2. 2. Achieving and sustaining competitive differentiation is the foremost challenge for the remaining automakers around the world, and their key to future survival and prosperity. The fundamentals of competitive differentiation Reduced to its essentials, competitive differentiation can be expressed as how an automaker innovates and delivers its products and services – compared with the competition – in three parameters: quality, cost/value and timeliness measures (see Exhibit 1). Regional markets will value and weigh aspects of these attributes differently. For example, fuel ef ciency and maneuverability are far more important in Europe than North America (with attendant implications for vehicle size, type and power trains preferred), while affordability is paramount to the majority of buyers in developing markets. Nonetheless, there are general principles of competitive differentiation that apply to all automakers, as travel, the media, information exchange and global branding shape the convergence of tastes and aspirations of consumers around the world. Quality: from tail ns to telematics Automotive quality has long since moved on from traditional, more objective, quanti able measures – reliability, durability, t-and- nish, and noise, vibration and harshness (NVH) control – to expanded de nitions that involve more subjective, experiential and emotional criteria. Dynamic measures – performance, ride and handling – have been synonymous with German brands such as BMW (the ‘‘ultimate driving machine’’) and Porsche, whose alchemy has been applied to achieve sporty handling even in their SUVs. The active safety bene ts of many ofExhibit 1 Competitive differentiation dimensions TIMELINESS QUALITY State-Of-Art Achiev able Reliabi lity Vehicle X Tim eliness to Market Fit & Finish Warran ty & Servi ce Durabi li ty COST/ Cost of Ow nershi p NVH Control VALUE Value Perform ance Price Ride Custom er Handling Vehicle Handl i ng Telem atics Ex terior Styl ing Advance d Body Constructi on Inter ior Styl ing Driving Aid Technol ogi es Packagi ng Safety - Passi ve Comfort & Conveni ence Feature s Safety - Acti ve Inter ior Tri ms & Treatm ents Pow ertrai ns Refi nem ent of Control sPAGE 24 | STRATEGY & LEADERSHIP | VOL. 31 NO. 4 2003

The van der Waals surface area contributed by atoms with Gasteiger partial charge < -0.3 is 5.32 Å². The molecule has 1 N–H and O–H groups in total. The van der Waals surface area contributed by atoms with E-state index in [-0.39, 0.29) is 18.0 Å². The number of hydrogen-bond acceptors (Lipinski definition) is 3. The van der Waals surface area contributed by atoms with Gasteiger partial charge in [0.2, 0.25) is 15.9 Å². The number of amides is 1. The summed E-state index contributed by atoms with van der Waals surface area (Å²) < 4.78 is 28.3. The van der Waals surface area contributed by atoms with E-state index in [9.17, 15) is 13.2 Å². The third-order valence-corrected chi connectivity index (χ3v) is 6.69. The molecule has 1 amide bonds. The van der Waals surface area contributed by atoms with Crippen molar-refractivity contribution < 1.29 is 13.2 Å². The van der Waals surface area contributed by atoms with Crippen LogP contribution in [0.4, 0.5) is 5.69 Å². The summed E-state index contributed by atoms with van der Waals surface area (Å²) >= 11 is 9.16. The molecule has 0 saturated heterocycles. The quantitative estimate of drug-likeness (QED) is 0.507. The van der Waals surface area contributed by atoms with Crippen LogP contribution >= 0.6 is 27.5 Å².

3. 3. these aspects – maneuverability, handling, braking, and quick acceleration – have long been acknowledged as important components of the total safety proposition engineered into modern vehicles. For many years, adding comfort and convenience features and content to successive generations of vehicles has been a proven means of signaling a tangibly differentiated proposition. Competitive escalation has intensi ed to the point where features that were the exclusive preserve of high-end luxury cars only half-a-generation ago now routinely and quickly migrates down even to entry-level models. For example, climate control has been available for some time on VW Group’s smallest cars, while keyless entry is offered on Nissan’s latest B-segment March/Micra at a fraction of the price of Mercedes-Benz’ Keyless Go feature. Another manifestation of the battle for quality differentiation is the application of technology to successive generations of automotive programs and their migration down an OEM’s product# Alistair Davidson. range. In particular, many of the emissions, drivability and safety advances of the past 20 years would be inconceivable without the advances in electronics and their use in automotive applications. Pioneered by Mercedes-Benz on its top-line vehicles, ABS, ESP (electronic stability program) and EBD (electronic brake distribution) systems have since been rolled out model range-wide, as well as adopted by other automakers. Applying electronics to driver interfaces is rapidly increasing, with Mercedes-Benz and BMW at the forefront of expanding drive-by-wire applications to throttle control, brakes, adaptive suspension, cockpit controls and vehicle safety. The jury is still out on the user friendliness, reliability and actual bene ts of some of these technologies, but – for now – they represent unique selling propositions (USPs) that differentiate the products of these luxury automakers. Telematics communications systems such as GM’s OnStar were heralded as holding immense commercial opportunity for automakers and other stakeholders, as consumers were expected to voraciously embrace ever-expanding suites of safety, security, productivity, convenience, and entertainment content and service offerings. Certain telematics features – accident noti cation, satellite navigation, remote unlocking – are useful to all drivers, while concierge offerings via telematics are generally valued by more-upscale clients. The demand for telematic services has been slowed by the availability of substitutes (such as roadside assistance programs, account-based mobile calling, phone e-mail and e-commerce). In contrast, powertrains represent a powerful and sustainable avenue for competitive differentiation. Honda introduces new-generation engines with the frequency that other automakers undertake sheet metal redesigns. Honda and Toyota’s pioneering hybrid gasoline/ electric drive trains are just the latest example of their leadership in nding pragmatic solutions for greater fuel ef ciency and lower emissions. Automakers are taking stakes in longer-range, technically non-polluting propulsive technologies – for example, BMW in hydrogen and DaimlerChrysler in fuel cells – but commercialization of these emerging technologies is by no means assured. At the other end of the powertrain spectrum, Mercedes-Benz has escalated the horsepower race by introducing – within the span of half a year – eight range-topping models that employ supercharging to provide around 500 horsepower or more each. While products such as these sell in relatively small numbers, they glamorize the automaker’s image and boost sales of the rest of the range. The most visible means of differentiating cars has been – and still remains – captivating vehicle designs, both exterior and interior, that successfully blend style and function, appropriate for the vehicle’s purpose and times. After decades of focusing on meeting crashworthiness and emissions regulations, automakers are once again injecting the ‘‘wow’’ factor into their new vehicle designs. Many are complementing bread-and-butter model lines with smaller runs of niche designs made possible by computer-aided design and development, and intelligent platform and component sharing. Automakers are both looking to the past – incorporating retro or ‘‘heritage’’ styling cues – and experimenting with new idioms (for example, BMW’s ‘‘ ame surfacing’’) in coming up with distinctive, more emotional designs. Re ecting the times, small is once again beautiful. A new generation of small city vehicles – such as DaimlerChrysler’s Smart VOL. 31 NO. 4 2003 | STRATEGY & LEADERSHIP | PAGE 25